In the world we live in, I wonder who ISN’T stressed at times. With busy schedules, all the craziness that’s been going on in 2020, social media, and high expectations that we set for ourselves, stress happens! People are getting crazy on Facebook these days. With back-and-forth banter, you could very well get caught up in it and succumb to stress. Also, we see big Influencers on Instagram with perfect-looking lives and may try to be like them. We find that it’s impossible to do all the things they do and buy all the things they buy. And that can cause stress. Read on for more common stressors, why it’s so important to manage your stress, and some ways to manage your stress appropriately. This is the third baby step in my 10 Baby Steps Towards Living a Healthier Life.
Most Common Stressors
Different people have different triggers that cause stress to them physically and emotionally. Try to recognize what things you feel most stressed by so you can take care of them and do what you can to reduce your stress.
Here are some common stressors people experience:
- Too many responsibilities – When you have a lot on your plate and you feel like you don’t have enough hours in the day to get it all done, you can definitely feel overwhelmed and stressed.
- Unrealistic expectations – Like I mentioned earlier, with social media these days, we see PARTS of other people’s lives’ – what they have, what they do, and how they look – and we might try to be like them. Realistically, we can’t be like everyone we see, and we can’t do it all!
- Money – Whether it’s worrying about having enough income to cover expenses, a big project, or paying off debt, money is a big stressor to many Americans.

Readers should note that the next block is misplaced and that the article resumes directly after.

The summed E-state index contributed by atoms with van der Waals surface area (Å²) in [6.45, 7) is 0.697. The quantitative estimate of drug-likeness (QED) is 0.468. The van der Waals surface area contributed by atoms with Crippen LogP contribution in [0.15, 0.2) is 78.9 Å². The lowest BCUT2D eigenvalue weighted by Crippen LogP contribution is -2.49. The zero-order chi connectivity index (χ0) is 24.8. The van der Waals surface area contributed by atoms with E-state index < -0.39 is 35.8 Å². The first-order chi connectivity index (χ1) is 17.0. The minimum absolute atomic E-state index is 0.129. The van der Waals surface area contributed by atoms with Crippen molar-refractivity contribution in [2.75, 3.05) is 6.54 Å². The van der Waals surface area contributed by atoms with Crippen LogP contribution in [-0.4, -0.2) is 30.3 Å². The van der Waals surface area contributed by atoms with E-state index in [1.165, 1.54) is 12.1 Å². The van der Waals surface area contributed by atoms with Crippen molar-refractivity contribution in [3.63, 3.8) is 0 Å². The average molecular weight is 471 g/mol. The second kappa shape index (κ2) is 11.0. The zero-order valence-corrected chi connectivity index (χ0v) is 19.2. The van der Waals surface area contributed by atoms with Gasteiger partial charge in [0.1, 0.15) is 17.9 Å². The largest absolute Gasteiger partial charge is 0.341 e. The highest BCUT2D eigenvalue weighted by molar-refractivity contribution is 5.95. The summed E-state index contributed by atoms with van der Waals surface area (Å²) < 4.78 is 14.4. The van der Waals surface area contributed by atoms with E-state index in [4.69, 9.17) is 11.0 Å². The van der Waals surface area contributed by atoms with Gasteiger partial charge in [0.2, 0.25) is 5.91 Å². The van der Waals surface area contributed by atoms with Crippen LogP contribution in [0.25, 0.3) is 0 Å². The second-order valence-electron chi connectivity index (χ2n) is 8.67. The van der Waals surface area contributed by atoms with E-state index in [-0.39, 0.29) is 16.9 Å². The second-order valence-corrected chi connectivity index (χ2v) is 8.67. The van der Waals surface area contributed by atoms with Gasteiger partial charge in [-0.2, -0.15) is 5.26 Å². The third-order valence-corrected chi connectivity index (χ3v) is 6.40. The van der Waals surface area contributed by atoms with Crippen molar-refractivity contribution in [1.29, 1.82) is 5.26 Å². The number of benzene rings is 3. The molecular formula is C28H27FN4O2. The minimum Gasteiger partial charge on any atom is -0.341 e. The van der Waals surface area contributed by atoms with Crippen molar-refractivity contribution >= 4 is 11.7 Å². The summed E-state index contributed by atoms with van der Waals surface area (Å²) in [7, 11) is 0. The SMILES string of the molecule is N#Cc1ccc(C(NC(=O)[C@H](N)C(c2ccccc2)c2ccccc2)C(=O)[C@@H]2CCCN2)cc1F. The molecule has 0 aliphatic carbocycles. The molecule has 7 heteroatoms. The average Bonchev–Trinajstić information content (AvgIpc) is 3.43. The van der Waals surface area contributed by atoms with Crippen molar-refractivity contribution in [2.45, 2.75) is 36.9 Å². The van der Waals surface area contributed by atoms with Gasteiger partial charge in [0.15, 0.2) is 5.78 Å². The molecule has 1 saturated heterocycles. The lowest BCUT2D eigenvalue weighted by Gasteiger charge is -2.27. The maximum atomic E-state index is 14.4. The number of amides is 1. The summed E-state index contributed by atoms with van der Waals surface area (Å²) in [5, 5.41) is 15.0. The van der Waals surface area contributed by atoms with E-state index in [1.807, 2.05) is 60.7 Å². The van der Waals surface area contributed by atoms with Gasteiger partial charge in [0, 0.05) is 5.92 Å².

- Running late – Running late to work, school, church, or meetings and having to rush around can cause stress to the whole family. I recently quit my full-time teaching job, but I remember many days where we were rushing around like chickens with our heads cut off trying to get out the door on time. I had to take one kid to school, one kid to daycare, and then drive myself to a different school. And when I was stressed, worrying about if I would get to work on time, it made my kids stressed too. That’s not a great way to start the day!
- Conflict with others – Whether it’s a friend, family member, spouse, an acquaintance on Facebook, or a random person you bump into in a coffee shop, conflict can cause stress. It can be especially bad when you bottle it up and don’t work through the conflict in a healthy way with the other person.
- Overstimulation – We have phones with tons of apps that “ding”, send a visible notification, and red numbers until we check them. Our email is sent to our phones, and we carry it around with us all day. Many people have TVs on in their homes for much of the day. There might be kids running out screaming at your house. There’s just a lot going in in many Americans’ homes and lives. And too much noise and stimulation can cause stress.
- Chronic illness or injury – The illness or injury is a physical stressor to the body. But then it can also bring emotional stress as well. If you’re having to go from doctor to doctor to figure out what’s wrong, if nothing is working to make you feel better, and you feel hopeless, that just makes the stress on your body even greater!
Do any of these resonate with you? Which ones do you struggle with? My biggest stressor is too many responsibilities. I tend to put too much on my own plate. Like I said I quit my full time job last year. I’m proud to say I am my own boss now. But the down side to that, as a perfectionist, is that I can be too hard on myself and try to schedule more in my day than I can realistically get done. This is one area I’ve had to work on throughout the past year.
Why Manage Your Stress
Too much stress can be damaging to your mental and physical health. God created our bodies wonderfully, and they’re able to handle stress. But when we are continuously dealing with stressful situations and not appropriately dealing our stress, it can become too much for our bodies to handle. According to Healthline and Mayo Clinic, stress can cause problems, like: